itself would not be patentable, as it has existed with previous human beings,
but the process of making or producing the fingerprints may qualify for patent
as long as it is novel/unique with each human being. This would be a process
patent. The product being the different or unique appearance of the
fingerprints in every human being, would be a question for industrial design
protection. Industrial design is a form of IP that is available for any composition
of lines which gives a special appearance to a product and can serve as a
pattern for a product in the industry.
introduces new aspects to an invention to improve its functionalities, those
improvements are considered inventions for purposes of patent protection. In the case of the human body, genetic
mutation is often possible with time and as a response to the environment that
the human is in. In the
1800s, Charles Darwin’s publication On
the Origin of Species presented a systematic explanation on the evolution
Darwin posits that evolution of man (species) is was a result of natural
selection where organisms change over time in accordance with the prevalent
environmental conditions in order to increase their ability to compete survive
and have offspring.
It is therefore possible that the human body has improvements which are natural
and independent of their creation. Such naturally occurring improvements would
not qualify for patent protection.
Where improvements qualify as inventions for patentability purposes, their
registration allows for the extension of the life of a patent beyond the
20-year period. This practice is called evergreening. Evergreening prevents patents
from getting/falling into public domain and results in extending the IP
monopoly granted by the State as long as their improvements are registered as
So where would these patents be
Patent protection is territorial. This means that patents are limited
to the geographical territory/country where a grant has made. Registration must
be obtained in all the countries the owner wishes to trade in. For instance, a
patent issued in Kenya is not enforceable in Uganda. The concept of an
international patent therefore does not exist in law.
There are countries that have adopted one law to govern all of them on
patent registration. Such countries often have one office that receives,
examines and grants patents on their behalf. Here the patent granted by such an
office covers the countries subject to the one law on registration. French
speaking African countries have joined hands to form OAPI that administers IP
rights in the region.
In Europe, there is European Patent Office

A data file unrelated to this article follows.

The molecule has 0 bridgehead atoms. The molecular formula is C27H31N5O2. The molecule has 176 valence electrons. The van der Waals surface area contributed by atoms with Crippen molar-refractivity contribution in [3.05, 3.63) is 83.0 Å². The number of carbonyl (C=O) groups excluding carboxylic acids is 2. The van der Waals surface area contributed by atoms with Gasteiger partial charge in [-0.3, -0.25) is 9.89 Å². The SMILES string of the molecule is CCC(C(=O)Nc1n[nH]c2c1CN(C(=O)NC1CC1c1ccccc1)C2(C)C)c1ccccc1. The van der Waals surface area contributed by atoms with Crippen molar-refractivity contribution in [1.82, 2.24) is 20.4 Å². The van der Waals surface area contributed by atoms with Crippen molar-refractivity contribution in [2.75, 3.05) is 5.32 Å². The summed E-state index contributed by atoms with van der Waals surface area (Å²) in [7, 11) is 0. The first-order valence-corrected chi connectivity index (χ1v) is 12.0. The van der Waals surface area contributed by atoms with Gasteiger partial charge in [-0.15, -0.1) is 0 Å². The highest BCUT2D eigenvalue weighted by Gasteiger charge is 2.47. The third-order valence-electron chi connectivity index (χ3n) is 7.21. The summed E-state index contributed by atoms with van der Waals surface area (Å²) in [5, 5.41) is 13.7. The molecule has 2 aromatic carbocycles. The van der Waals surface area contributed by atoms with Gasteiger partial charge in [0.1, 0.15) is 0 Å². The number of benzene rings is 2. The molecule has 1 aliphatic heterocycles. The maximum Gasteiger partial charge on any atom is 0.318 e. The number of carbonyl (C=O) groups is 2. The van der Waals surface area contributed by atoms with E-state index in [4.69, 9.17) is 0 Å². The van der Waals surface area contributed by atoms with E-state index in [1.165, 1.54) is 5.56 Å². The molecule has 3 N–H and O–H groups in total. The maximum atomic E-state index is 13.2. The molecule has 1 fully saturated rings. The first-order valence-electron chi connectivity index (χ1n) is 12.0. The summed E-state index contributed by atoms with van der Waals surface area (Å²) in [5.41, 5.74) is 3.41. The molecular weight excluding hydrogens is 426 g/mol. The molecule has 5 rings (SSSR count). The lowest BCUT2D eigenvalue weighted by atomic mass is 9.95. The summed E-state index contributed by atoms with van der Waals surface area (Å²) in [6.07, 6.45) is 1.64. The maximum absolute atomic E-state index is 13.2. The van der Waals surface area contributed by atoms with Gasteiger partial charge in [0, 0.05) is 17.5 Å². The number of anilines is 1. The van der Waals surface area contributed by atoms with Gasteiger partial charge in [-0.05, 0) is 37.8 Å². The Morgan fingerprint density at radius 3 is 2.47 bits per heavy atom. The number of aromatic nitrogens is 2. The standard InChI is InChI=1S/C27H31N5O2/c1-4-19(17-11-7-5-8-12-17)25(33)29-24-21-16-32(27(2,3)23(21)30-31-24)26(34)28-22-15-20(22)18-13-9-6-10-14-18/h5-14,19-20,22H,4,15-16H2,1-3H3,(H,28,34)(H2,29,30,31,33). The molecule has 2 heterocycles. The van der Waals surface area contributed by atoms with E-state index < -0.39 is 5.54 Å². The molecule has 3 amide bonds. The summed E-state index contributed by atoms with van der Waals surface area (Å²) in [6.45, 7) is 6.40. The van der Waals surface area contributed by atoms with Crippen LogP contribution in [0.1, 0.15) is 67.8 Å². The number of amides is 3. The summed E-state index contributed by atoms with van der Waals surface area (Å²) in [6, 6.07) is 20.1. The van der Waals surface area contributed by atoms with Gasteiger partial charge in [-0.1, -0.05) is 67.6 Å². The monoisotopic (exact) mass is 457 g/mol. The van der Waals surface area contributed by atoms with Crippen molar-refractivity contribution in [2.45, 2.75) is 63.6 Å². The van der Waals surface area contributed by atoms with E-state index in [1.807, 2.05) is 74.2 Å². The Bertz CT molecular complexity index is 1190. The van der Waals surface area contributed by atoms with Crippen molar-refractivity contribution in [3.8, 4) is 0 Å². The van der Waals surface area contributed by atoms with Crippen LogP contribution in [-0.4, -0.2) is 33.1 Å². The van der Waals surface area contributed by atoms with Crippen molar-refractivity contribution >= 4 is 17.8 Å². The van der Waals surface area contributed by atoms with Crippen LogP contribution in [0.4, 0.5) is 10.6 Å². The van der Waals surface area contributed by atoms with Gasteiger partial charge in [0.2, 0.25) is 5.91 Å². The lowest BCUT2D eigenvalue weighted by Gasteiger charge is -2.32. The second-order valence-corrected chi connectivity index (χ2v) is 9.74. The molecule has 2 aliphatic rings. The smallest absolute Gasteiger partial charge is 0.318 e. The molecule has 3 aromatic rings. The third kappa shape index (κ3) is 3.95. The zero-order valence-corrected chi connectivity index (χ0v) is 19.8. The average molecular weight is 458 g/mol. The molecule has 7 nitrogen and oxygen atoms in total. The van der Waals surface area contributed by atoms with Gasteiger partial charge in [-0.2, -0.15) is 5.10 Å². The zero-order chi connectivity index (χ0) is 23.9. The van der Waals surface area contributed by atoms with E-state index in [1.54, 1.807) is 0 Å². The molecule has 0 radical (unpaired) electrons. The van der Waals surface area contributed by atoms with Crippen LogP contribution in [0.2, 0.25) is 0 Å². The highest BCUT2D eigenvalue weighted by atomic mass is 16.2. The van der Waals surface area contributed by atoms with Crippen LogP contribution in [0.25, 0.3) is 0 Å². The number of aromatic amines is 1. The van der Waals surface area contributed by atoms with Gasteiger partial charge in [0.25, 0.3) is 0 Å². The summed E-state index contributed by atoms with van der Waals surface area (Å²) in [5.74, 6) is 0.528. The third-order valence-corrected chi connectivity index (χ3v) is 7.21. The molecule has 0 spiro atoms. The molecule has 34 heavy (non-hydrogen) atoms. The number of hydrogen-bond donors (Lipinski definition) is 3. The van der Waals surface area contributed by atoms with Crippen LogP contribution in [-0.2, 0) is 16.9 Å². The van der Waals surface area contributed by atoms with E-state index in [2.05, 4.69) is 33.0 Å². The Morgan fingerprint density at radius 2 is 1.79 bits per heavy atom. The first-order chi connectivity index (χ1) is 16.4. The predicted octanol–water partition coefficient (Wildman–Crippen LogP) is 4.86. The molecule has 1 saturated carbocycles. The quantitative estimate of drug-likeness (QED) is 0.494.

that centrally grants patents.
To facilitate the ease of filing applications, countries enter international
and regional cooperation arrangements where an applicant can apply to register
a patent in several countries without having to travel or engage an agent
there. In the international scene, we have the Paris Co-operation Treaty (PCT),
which allows individuals from the member States to apply for a patent in all
its 153 contracting
States. Regionally we have the Harare
Protocol where individuals in member States can apply for a patent
to its 19 contracting States. In the case for PCT and ARIPO applications, the
applications are centrally received and forwarded to each member State to
examine and either grant or refuse an application. The decision is then
communicated through the central office to the applicant. Kenya is a signatory
to the PCT convention and the Harare Protocol.
In the case of the divine deity patent, the application must be made
in all countries where the human being is to be released.
Can we patent human beings
Lastly, it is important to note that section 26 of the IPA Kenya
expressly disqualifies inventions contrary to public order, morality, public
health and safety, principles of humanity and environmental conservation from
patent protection. Human cloning has since its introduction, been consistently
and overwhelmingly opposed for
various reasons including public morality.
Examples under section 26 would include inventions of disease causing
viruses and related methods of production and process of developing or creating
a human body.
In the coming blog pieces, we shall endeavour to trace where we are
going with human creativity. Specifically we shall explore the related IP
questions around artificial intelligence created in the likeness of the
humankind. Feel free to send in your thoughts on the same.
 It is at times argued that trademark protection is not
limited by time as registration of a trademark is renewable for an indefinite
period after it is granted.
 Section 21 (3) (a) of the IPA excludes discoveries
from inclusion as inventions, hence patentable